Most researchers are taught early in their careers how to communicate with other experts in their field. But can they tell the story of their research to a hiring committee? Or harder yet, to their grandma?
The annual Texas Student Research Showdown, organized by the Office of Undergraduate Research at The University of Texas, gives students a chance to show off their science story chops. Students compete with 2-minute videos that translate their scholarship in ways that anyone can understand. A panel of faculty judges scores the videos on how well they capture an audience’s attention, how well they tell a narrative about the work, whether the methods suggest rigorous scholarly or creative activity and how well the student targets a general, rather than expert, audience.
On Tuesday Nov. 13, President Gregory L. Fenves welcomed everyone to the Showdown event.
“At UT, students apply the knowledge they’ve gained in the classroom to research projects that challenge them to think critically, develop solutions to complex problems and communicate their discoveries to a wide audience. Our undergraduate students learn by doing research. This gives them a deeper understanding of their disciplines, the world around them and the professional roles they aspire to after graduation,” he said.
Of the 27 submissions, four undergraduate researchers were selected as winners. The judges’ top videos received awards of $2,500, $1,000, and $500, generously funded by a gift from Kimberly and Scott Martin. In addition, several students also participated in an audience award competition, creating 30- to 45-second social media videos. The audience award winner received a $1,000 prize.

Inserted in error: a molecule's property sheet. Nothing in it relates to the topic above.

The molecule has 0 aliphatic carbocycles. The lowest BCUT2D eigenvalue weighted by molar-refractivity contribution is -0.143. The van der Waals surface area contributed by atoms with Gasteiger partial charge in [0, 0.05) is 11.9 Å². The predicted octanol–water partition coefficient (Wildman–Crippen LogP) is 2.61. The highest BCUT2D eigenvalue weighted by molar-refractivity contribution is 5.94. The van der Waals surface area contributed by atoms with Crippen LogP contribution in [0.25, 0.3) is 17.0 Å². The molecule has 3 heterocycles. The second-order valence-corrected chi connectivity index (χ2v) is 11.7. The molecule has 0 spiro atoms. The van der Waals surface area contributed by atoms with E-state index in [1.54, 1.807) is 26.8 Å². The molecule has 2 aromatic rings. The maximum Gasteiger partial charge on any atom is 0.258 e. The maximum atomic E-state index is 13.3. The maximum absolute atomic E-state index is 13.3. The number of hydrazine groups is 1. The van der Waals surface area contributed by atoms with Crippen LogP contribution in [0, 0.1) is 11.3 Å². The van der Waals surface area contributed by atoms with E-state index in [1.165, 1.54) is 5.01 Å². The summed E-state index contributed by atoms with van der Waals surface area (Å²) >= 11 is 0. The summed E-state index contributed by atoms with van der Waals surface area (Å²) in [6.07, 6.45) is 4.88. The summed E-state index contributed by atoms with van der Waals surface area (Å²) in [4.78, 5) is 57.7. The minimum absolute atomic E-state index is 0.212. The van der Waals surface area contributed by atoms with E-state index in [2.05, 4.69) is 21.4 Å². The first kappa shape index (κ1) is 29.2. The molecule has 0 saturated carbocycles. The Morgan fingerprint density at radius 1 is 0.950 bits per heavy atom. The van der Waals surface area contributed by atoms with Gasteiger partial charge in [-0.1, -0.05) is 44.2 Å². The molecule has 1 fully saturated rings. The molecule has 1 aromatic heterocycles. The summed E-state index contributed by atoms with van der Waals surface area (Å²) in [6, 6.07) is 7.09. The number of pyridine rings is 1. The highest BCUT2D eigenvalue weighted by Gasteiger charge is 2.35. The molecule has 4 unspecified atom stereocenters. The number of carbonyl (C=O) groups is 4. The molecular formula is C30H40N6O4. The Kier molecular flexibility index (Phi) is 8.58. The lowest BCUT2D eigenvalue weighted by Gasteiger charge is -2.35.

First place ($2,500)
Cosmic Bullets: Detection of Particles from Outer Space
Zoe de Beurs, Physics honors junior
Second place ($1,000):
Preventing Racial Bias in Autism Spectrum Disorder Screening
Kelsey Mumford, Nursing and biology senior
Third place ($500):
Benefits of Iconicity for Comprehension of a Signed Second Language
Emily Saunders, English honors and linguistics senior
Audience award ($1,000)
Rocky Mountain Spotted Fever Detection via LAMP
Simren Lakhotia, Neuroscience pre-med junior
Several of the Showdown participants will be part of a group to visit the Texas State Capitol as well as other outreach events in coming months in efforts to share the value of student research and experiential learning — as a means for addressing challenges to the health and well-being of Texans and as a way of generating economic activity.